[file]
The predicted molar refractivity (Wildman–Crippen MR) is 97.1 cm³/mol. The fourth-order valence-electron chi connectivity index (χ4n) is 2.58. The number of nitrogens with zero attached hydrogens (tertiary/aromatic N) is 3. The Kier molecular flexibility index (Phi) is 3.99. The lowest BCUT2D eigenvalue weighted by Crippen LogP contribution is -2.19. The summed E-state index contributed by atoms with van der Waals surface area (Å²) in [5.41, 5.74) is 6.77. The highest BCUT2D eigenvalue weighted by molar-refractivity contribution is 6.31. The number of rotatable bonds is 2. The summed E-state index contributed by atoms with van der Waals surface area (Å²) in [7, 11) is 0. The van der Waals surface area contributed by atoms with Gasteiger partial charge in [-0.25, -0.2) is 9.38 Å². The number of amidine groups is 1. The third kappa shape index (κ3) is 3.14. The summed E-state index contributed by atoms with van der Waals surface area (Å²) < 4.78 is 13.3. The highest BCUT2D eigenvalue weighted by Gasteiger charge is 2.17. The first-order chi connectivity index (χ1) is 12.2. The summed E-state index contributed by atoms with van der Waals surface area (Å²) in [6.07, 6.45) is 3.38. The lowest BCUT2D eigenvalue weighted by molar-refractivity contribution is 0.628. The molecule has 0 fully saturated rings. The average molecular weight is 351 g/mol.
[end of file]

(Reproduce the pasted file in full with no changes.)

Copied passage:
The predicted molar refractivity (Wildman–Crippen MR) is 97.1 cm³/mol. The fourth-order valence-electron chi connectivity index (χ4n) is 2.58. The number of nitrogens with zero attached hydrogens (tertiary/aromatic N) is 3. The Kier molecular flexibility index (Phi) is 3.99. The lowest BCUT2D eigenvalue weighted by Crippen LogP contribution is -2.19. The summed E-state index contributed by atoms with van der Waals surface area (Å²) in [5.41, 5.74) is 6.77. The highest BCUT2D eigenvalue weighted by molar-refractivity contribution is 6.31. The number of rotatable bonds is 2. The summed E-state index contributed by atoms with van der Waals surface area (Å²) in [7, 11) is 0. The van der Waals surface area contributed by atoms with Gasteiger partial charge in [-0.25, -0.2) is 9.38 Å². The number of amidine groups is 1. The third kappa shape index (κ3) is 3.14. The summed E-state index contributed by atoms with van der Waals surface area (Å²) < 4.78 is 13.3. The highest BCUT2D eigenvalue weighted by Gasteiger charge is 2.17. The first-order chi connectivity index (χ1) is 12.2. The summed E-state index contributed by atoms with van der Waals surface area (Å²) in [6.07, 6.45) is 3.38. The lowest BCUT2D eigenvalue weighted by molar-refractivity contribution is 0.628. The molecule has 0 fully saturated rings. The average molecular weight is 351 g/mol.